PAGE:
America

Mundane Mixup Helps Rangers Take 3-2 Lead In World Series

A little too late: Pitcher Marc Rzepczynski of the St. Louis Cardinals is removed by manager Tony La Russa in the eighth inning during Game Five of the MLB World Series against the Texas Rangers. Earlier in the inning, Rzepczynski was mistakenly left in the game because of a miscommunication between LaRussa and his bullpen. And the pitcher gave up the game-winning hit. i i

hide caption

A little too late: Pitcher Marc Rzepczynski of the St. Louis Cardinals is removed by manager Tony La Russa in the eighth inning during Game Five of the MLB World Series against the Texas Rangers. Earlier in the inning, Rzepczynski was mistakenly left in the game because of a miscommunication between LaRussa and his bullpen. And the pitcher gave up the game-winning hit.

Tom Pennington/Getty Images
A little too late: Pitcher Marc Rzepczynski of the St. Louis Cardinals is removed by manager Tony La Russa in the eighth inning during Game Five of the MLB World Series against the Texas Rangers. Earlier in the inning, Rzepczynski was mistakenly left in the game because of a miscommunication between LaRussa and his bullpen. And the pitcher gave up the game-winning hit.

A little too late: Pitcher Marc Rzepczynski of the St. Louis Cardinals is removed by manager Tony La Russa in the eighth inning during Game Five of the MLB World Series against the Texas Rangers. Earlier in the inning, Rzepczynski was mistakenly left in the game because of a miscommunication between LaRussa and his bullpen. And the pitcher gave up the game-winning hit.

Tom Pennington/Getty Images

Mike Pesca on Game 5 of the World Series

If anyone asks you why the Texas Rangers beat the St. Louis Cardinals 4-2 last night to take a 3-2 lead in the World Series, tell them it was a missed call.

But it wasn't, as NPR's Mike Pesca said on Morning Edition, a mistake made by an umpire.

No, it was a "mundane and bizarre" miscommunication between Cardinals manager Tony LaRussa and the coaches in his bullpen.

It seems that in the 8th inning when the score was tied at 2, Rangers catcher Mike Napoli (one of the stars of the previous night's game) came to bat. Three of his teammates were on base.

Napoli is a right-handed batter. The Cardinals pitcher at the moment was Marc Rzepczynski, a lefty who has a pretty bad record against right-handed batters. So the logical thing for LaRussa to do, as everyone watching knew, was to bring in Cardinals closer Jason Motte to pitch. He's a righty who specializes in getting guys like Napoli out.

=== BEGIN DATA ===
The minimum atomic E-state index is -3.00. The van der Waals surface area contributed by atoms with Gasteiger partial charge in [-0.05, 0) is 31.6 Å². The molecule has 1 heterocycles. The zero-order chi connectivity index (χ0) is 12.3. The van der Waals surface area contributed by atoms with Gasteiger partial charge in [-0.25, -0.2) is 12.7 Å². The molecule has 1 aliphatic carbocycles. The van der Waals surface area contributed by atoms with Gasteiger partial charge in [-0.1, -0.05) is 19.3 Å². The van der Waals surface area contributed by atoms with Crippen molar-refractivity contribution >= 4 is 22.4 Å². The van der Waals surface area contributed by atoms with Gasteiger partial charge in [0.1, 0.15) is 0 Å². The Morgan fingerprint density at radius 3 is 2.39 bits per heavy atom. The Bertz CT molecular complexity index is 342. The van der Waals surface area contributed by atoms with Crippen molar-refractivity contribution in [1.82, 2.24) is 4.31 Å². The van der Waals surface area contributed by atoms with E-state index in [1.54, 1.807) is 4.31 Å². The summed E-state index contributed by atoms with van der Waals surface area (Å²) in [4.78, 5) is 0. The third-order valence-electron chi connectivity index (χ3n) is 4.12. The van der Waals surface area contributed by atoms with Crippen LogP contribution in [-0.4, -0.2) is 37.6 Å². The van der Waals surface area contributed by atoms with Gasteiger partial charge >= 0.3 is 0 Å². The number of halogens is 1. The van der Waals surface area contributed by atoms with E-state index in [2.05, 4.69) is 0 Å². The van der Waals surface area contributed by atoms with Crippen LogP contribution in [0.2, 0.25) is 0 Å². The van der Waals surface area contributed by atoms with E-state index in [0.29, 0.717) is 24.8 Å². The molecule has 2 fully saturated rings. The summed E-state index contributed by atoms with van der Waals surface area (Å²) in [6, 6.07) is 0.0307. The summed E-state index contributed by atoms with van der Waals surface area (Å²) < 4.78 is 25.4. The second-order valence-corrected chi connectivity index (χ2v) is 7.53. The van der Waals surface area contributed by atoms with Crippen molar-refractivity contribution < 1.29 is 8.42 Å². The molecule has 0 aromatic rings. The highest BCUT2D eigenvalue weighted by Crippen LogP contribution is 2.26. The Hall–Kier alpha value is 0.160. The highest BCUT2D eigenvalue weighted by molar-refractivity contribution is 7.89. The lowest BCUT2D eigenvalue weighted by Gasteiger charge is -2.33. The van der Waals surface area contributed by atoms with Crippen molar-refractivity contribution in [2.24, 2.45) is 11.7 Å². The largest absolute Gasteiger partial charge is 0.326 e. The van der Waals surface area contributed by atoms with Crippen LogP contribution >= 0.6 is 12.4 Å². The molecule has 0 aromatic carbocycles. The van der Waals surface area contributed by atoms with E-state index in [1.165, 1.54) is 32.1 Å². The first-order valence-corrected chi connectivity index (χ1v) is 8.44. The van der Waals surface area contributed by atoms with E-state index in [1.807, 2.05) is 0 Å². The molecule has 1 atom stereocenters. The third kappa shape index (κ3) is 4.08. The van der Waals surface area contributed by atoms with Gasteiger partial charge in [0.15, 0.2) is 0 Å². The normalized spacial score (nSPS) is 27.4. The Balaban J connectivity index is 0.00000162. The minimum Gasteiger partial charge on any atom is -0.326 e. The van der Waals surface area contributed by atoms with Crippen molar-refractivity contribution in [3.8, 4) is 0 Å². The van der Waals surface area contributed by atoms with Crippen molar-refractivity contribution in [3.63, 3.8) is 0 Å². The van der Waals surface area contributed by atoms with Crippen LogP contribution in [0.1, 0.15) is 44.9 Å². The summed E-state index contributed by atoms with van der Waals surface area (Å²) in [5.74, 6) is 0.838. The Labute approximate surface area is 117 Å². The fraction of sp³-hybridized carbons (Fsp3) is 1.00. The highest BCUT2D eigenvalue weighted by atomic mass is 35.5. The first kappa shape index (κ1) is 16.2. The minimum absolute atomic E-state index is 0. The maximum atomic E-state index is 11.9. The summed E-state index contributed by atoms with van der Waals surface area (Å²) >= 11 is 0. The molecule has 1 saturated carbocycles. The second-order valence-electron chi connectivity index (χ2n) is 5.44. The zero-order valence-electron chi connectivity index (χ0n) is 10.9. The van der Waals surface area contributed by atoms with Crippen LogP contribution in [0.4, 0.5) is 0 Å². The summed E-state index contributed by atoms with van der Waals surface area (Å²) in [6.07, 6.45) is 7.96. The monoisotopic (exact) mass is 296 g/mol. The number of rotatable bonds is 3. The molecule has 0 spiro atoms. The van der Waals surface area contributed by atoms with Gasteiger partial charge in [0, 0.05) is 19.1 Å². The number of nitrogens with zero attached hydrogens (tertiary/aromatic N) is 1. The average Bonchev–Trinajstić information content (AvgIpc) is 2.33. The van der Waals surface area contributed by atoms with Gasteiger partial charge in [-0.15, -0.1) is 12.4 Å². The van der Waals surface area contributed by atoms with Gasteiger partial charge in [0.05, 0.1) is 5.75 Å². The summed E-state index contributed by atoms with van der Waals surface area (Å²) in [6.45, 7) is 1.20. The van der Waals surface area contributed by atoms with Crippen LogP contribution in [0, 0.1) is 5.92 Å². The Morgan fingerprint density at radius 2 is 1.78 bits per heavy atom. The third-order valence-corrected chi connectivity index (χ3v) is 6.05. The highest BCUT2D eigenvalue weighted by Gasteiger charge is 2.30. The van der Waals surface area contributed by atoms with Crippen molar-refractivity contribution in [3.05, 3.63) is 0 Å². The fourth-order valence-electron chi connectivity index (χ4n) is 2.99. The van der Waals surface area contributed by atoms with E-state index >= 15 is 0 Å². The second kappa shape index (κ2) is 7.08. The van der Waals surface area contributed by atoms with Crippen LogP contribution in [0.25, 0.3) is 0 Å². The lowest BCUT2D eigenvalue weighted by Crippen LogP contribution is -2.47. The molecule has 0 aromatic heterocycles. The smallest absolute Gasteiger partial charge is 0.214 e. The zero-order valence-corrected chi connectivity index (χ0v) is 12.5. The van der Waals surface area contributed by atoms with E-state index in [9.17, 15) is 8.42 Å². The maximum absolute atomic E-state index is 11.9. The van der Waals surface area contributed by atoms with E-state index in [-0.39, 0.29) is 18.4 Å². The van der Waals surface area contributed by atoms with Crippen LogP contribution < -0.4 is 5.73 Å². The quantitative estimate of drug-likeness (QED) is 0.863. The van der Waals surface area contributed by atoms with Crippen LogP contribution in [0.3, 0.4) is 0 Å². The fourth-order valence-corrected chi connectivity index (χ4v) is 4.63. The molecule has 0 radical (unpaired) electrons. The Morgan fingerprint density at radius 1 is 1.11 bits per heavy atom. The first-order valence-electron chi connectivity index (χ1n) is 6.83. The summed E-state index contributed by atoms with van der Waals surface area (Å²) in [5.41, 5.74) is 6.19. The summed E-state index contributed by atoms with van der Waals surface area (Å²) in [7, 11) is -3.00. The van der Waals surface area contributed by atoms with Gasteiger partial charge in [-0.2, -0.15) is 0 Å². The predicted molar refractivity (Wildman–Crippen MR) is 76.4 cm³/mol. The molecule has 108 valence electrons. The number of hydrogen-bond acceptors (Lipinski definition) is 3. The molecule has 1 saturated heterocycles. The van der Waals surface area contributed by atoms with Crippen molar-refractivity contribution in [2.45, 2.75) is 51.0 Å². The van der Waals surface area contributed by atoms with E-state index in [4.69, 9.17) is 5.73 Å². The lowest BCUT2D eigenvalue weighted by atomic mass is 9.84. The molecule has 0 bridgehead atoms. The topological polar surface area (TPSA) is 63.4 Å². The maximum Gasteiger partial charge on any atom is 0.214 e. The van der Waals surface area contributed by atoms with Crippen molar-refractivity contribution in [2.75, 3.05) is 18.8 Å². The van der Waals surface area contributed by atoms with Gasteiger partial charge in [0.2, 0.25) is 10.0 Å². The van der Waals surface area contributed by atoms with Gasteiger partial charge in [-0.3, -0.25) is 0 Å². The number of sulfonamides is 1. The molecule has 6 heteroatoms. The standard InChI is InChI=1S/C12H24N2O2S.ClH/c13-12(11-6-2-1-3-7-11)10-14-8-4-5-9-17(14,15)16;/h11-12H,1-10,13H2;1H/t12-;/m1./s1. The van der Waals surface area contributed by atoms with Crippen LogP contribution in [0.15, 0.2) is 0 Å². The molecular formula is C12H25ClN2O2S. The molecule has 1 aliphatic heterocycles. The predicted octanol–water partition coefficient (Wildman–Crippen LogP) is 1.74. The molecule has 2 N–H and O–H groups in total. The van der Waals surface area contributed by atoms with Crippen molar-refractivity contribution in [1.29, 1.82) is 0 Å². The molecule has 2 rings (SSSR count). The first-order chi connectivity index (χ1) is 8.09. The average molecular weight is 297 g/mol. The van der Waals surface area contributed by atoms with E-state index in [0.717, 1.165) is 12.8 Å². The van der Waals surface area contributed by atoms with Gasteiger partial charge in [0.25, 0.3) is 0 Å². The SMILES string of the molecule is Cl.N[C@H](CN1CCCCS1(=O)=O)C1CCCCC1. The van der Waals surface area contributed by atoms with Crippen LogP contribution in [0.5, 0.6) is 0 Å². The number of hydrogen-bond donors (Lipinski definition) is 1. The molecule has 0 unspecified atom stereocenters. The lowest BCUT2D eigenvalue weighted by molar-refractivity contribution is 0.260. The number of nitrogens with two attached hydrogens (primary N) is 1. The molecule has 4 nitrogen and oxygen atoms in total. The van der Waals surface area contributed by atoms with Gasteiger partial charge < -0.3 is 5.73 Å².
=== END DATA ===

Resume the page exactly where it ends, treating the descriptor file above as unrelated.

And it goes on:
But Motte didn't leave the bullpen for the mound.

It turns out that LaRussa had called the bullpen — twice — to say he wanted Motte to be ready to go in. But bullpen coach Derek Lilliquist misheard. So Motte never got ready. And Napoli slapped a double. Two runs scored. The Rangers won. And now the Cardinals face elimination when Game 6 is played Wednesday in St. Louis (game time is 8:05 p.m. ET; Fox is the broadcaster).

And it's all because of what was "a ridiculous, inexcusable miscommunication," says St. Louis Post-Dispatch columnist Bernie Miklasz.

On Morning Edition, Mike referred to two other famous World Series mishaps — the "Merkle boner" and the "Snodgrass error." According to the Baseball Hall of Fame:

The Merkle boner happened on Sept. 23, 1908, when "Fred Merkle of the New York Giants commits one of the most famous gaffes in baseball history. In a crucial game against the Chicago Cubs, Merkle fails to touch second base as the apparent winning run scores. The Cubs argue the play with umpire Hank O'Day, who later declares the game a tie."

"On October 8, 1908, the Chicago Cubs and New York Giants replay their disputed game of September 23, when Fred Merkle failed to touch second base, negating a Giant victory. In the replay, Mordecai Brown earns a 4-2 win over Christy Mathewson to give Chicago the pennant. "

The Snodgrass error came "on October 16, 1912, the Boston Red Sox win the World Series — thanks in part to an error by New York Giants center fielder Fred Snodgrass. In the bottom of the 10th, Snodgrass drops a fly ball, helping the Sox put together a game-winning rally."

Anyone got a good name for what happened to the Cardinals Monday night?

Comments

 

Please keep your community civil. All comments must follow the NPR.org Community rules and terms of use, and will be moderated prior to posting. NPR reserves the right to use the comments we receive, in whole or in part, and to use the commenter's name and location, in any medium. See also the Terms of Use, Privacy Policy and Community FAQ.

Support comes from: